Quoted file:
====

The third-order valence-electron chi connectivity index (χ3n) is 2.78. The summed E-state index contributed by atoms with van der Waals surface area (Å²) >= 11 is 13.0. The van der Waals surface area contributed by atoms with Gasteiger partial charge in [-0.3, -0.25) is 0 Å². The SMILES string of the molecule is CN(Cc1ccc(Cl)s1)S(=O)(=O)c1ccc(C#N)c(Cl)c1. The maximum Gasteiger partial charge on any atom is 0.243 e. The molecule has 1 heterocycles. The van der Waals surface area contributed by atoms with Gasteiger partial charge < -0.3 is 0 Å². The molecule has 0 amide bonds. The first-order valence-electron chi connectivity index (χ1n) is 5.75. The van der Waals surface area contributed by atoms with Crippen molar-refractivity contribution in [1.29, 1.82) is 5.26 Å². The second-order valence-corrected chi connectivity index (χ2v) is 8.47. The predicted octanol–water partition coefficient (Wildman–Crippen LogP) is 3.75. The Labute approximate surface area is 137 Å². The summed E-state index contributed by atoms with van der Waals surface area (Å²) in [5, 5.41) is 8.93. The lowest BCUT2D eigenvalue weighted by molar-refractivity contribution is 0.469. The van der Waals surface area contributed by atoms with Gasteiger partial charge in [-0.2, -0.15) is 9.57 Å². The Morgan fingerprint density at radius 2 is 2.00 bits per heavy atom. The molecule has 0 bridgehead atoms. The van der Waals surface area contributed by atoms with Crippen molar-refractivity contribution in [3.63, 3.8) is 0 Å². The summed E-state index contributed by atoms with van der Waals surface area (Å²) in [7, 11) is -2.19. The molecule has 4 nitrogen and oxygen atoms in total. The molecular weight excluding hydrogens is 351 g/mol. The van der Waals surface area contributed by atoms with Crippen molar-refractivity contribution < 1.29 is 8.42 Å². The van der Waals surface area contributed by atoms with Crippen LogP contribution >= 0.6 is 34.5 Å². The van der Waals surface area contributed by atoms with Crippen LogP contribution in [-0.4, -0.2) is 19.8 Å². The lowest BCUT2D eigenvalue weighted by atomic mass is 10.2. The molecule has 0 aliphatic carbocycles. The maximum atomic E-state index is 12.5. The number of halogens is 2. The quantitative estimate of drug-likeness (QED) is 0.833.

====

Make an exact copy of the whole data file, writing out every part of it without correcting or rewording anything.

The third-order valence-electron chi connectivity index (χ3n) is 2.78. The summed E-state index contributed by atoms with van der Waals surface area (Å²) >= 11 is 13.0. The van der Waals surface area contributed by atoms with Gasteiger partial charge in [-0.3, -0.25) is 0 Å². The SMILES string of the molecule is CN(Cc1ccc(Cl)s1)S(=O)(=O)c1ccc(C#N)c(Cl)c1. The maximum Gasteiger partial charge on any atom is 0.243 e. The molecule has 1 heterocycles. The van der Waals surface area contributed by atoms with Gasteiger partial charge < -0.3 is 0 Å². The molecule has 0 amide bonds. The first-order valence-electron chi connectivity index (χ1n) is 5.75. The van der Waals surface area contributed by atoms with Crippen molar-refractivity contribution in [1.29, 1.82) is 5.26 Å². The second-order valence-corrected chi connectivity index (χ2v) is 8.47. The predicted octanol–water partition coefficient (Wildman–Crippen LogP) is 3.75. The Labute approximate surface area is 137 Å². The summed E-state index contributed by atoms with van der Waals surface area (Å²) in [5, 5.41) is 8.93. The lowest BCUT2D eigenvalue weighted by molar-refractivity contribution is 0.469. The van der Waals surface area contributed by atoms with Gasteiger partial charge in [-0.2, -0.15) is 9.57 Å². The Morgan fingerprint density at radius 2 is 2.00 bits per heavy atom. The molecule has 0 bridgehead atoms. The van der Waals surface area contributed by atoms with Crippen molar-refractivity contribution in [3.63, 3.8) is 0 Å². The summed E-state index contributed by atoms with van der Waals surface area (Å²) in [7, 11) is -2.19. The molecule has 4 nitrogen and oxygen atoms in total. The molecular weight excluding hydrogens is 351 g/mol. The van der Waals surface area contributed by atoms with Crippen molar-refractivity contribution < 1.29 is 8.42 Å². The van der Waals surface area contributed by atoms with Crippen LogP contribution >= 0.6 is 34.5 Å². The van der Waals surface area contributed by atoms with Crippen LogP contribution in [-0.4, -0.2) is 19.8 Å². The lowest BCUT2D eigenvalue weighted by atomic mass is 10.2. The molecule has 0 aliphatic carbocycles. The maximum atomic E-state index is 12.5. The number of halogens is 2. The quantitative estimate of drug-likeness (QED) is 0.833.